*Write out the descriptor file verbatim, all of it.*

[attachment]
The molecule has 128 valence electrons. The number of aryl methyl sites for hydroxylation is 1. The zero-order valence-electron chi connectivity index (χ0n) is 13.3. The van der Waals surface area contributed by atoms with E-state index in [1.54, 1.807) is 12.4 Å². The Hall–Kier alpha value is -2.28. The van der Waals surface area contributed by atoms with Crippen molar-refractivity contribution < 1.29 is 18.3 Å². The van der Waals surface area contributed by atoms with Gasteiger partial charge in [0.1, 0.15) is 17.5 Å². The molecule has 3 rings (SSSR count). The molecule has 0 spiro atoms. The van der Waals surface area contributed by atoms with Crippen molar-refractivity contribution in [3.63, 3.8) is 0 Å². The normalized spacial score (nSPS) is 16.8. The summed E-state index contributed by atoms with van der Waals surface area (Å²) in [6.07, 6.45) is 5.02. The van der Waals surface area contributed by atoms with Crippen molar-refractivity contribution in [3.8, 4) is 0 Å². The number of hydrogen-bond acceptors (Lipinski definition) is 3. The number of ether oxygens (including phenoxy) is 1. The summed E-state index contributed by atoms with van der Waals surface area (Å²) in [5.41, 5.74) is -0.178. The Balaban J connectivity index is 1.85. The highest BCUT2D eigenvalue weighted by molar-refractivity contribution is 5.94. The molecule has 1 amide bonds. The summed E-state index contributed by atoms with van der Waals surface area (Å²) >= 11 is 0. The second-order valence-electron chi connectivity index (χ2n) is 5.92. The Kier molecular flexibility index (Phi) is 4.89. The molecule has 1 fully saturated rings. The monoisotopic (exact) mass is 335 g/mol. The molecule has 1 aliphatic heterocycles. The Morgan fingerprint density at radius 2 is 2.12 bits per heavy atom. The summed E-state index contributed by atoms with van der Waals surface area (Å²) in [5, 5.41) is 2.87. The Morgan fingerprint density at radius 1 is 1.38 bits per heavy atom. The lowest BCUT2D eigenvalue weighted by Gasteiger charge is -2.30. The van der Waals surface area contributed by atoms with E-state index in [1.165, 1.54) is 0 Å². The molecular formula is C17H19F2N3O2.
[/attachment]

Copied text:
The molecule has 128 valence electrons. The number of aryl methyl sites for hydroxylation is 1. The zero-order valence-electron chi connectivity index (χ0n) is 13.3. The van der Waals surface area contributed by atoms with E-state index in [1.54, 1.807) is 12.4 Å². The Hall–Kier alpha value is -2.28. The van der Waals surface area contributed by atoms with Crippen molar-refractivity contribution < 1.29 is 18.3 Å². The van der Waals surface area contributed by atoms with Gasteiger partial charge in [0.1, 0.15) is 17.5 Å². The molecule has 3 rings (SSSR count). The molecule has 0 spiro atoms. The van der Waals surface area contributed by atoms with Crippen molar-refractivity contribution in [3.63, 3.8) is 0 Å². The normalized spacial score (nSPS) is 16.8. The summed E-state index contributed by atoms with van der Waals surface area (Å²) in [6.07, 6.45) is 5.02. The van der Waals surface area contributed by atoms with Crippen molar-refractivity contribution in [3.8, 4) is 0 Å². The number of hydrogen-bond acceptors (Lipinski definition) is 3. The number of ether oxygens (including phenoxy) is 1. The summed E-state index contributed by atoms with van der Waals surface area (Å²) in [5.41, 5.74) is -0.178. The Balaban J connectivity index is 1.85. The highest BCUT2D eigenvalue weighted by molar-refractivity contribution is 5.94. The molecule has 1 amide bonds. The summed E-state index contributed by atoms with van der Waals surface area (Å²) >= 11 is 0. The second-order valence-electron chi connectivity index (χ2n) is 5.92. The Kier molecular flexibility index (Phi) is 4.89. The molecule has 1 fully saturated rings. The monoisotopic (exact) mass is 335 g/mol. The molecule has 1 aliphatic heterocycles. The Morgan fingerprint density at radius 2 is 2.12 bits per heavy atom. The summed E-state index contributed by atoms with van der Waals surface area (Å²) in [5, 5.41) is 2.87. The Morgan fingerprint density at radius 1 is 1.38 bits per heavy atom. The lowest BCUT2D eigenvalue weighted by Gasteiger charge is -2.30. The van der Waals surface area contributed by atoms with E-state index in [1.165, 1.54) is 0 Å². The molecular formula is C17H19F2N3O2.